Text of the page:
This first novel is written in English by a native Indian who makes her home in India. It is the tale of Esthappen (Estha for short) and his fraternal twin sister, Rahel, and their divorced mother, Ammu, who live in the south Indian state of Kerala. Ammu, a Syrian Christian, has had no choice but to return to her parental home, following her divorce from the Hindu man she had married--the father of Estha and Rahel.

The story centers on events surrounding the visit and drowning death of the twins' half-English cousin, a nine year old girl named Sophie Mol. The visit overlaps with a love affair between Ammu and the family's carpenter, Velutha, a member of the Untouchable caste--"The God of Loss / The God of Small Things." (p. 274)

Told from the children's perspective, the novel moves backward from present-day India to the fateful drowning that took place twenty-three years earlier, in 1969. The consequences of these intertwined events--the drowning and the forbidden love affair--are dire. Estha at some point thereafter stops speaking; Ammu is banished from her home, dying miserably and alone at age 31; Rahel is expelled from school, drifts, marries an American, whom she later leaves. The narrative begins and ends as Rahel returns to her family home in India and to Estha, where there is some hope that their love for each other and memories recollected from a distance will heal their deep wounds.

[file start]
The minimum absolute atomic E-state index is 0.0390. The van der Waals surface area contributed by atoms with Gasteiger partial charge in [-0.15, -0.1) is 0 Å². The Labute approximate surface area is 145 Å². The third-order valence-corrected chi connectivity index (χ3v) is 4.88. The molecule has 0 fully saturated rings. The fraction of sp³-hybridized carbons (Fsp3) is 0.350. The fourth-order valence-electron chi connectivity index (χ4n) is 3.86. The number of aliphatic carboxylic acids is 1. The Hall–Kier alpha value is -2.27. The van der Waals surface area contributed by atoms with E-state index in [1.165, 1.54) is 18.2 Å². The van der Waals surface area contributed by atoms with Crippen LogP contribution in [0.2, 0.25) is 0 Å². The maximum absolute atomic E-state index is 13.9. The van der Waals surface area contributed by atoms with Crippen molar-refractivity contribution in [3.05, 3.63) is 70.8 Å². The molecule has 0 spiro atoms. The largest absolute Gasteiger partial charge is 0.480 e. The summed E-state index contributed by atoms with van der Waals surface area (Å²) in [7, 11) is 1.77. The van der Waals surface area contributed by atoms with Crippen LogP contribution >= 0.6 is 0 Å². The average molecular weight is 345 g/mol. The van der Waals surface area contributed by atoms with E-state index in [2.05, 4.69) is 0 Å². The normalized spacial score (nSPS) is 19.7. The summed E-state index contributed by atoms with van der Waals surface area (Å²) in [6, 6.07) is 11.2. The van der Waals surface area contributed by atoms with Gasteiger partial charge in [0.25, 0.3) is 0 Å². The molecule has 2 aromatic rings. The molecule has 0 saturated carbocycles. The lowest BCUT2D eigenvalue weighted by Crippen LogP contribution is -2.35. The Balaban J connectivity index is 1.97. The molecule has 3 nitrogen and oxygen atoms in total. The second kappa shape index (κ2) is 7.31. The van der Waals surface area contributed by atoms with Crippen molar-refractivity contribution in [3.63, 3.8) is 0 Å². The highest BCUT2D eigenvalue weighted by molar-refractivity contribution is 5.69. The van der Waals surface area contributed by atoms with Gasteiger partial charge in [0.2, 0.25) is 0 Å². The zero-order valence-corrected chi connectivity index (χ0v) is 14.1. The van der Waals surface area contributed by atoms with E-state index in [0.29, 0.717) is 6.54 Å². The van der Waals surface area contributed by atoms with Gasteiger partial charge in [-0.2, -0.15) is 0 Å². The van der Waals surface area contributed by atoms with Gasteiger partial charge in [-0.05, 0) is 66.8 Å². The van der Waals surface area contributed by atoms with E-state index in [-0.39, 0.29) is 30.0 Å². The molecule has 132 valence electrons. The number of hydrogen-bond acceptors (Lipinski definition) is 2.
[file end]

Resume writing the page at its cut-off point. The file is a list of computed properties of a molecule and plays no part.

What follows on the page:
The novel is rich with Indian family relationships, social custom and mores, politics, and the most universal of human emotions and behavior. At one and the same time, it is a suspenseful and tragic mystery, a love story, and an exposition of the paradoxes that exist in an ancient land whose history was forever altered by its British colonizers.

The narrative structure is skillful, weaving back and forth from the present to the past, foretelling without revealing future events. In this sense, it might be analogous to reconstructing an illness from a chaotic patient narrative. The reader is alert to signals but isn't immediately sure what they signify, and is drawn to return to earlier sections as the story unfolds, in order to derive full meaning from all of its parts.

The author's style is both poetic and whimsical. The larger story contains many smaller ones that stand alone as small gems of observation and insight. The perspective of childhood--of imagination and inventiveness, of incomplete understanding, fear, dependence, assertion of independence, vulnerability, comradeship, competitive jealousy, and wonderment--is beautifully rendered.


This novel has won the Booker Prize (10/14/97).


Random House

Place Published

New York



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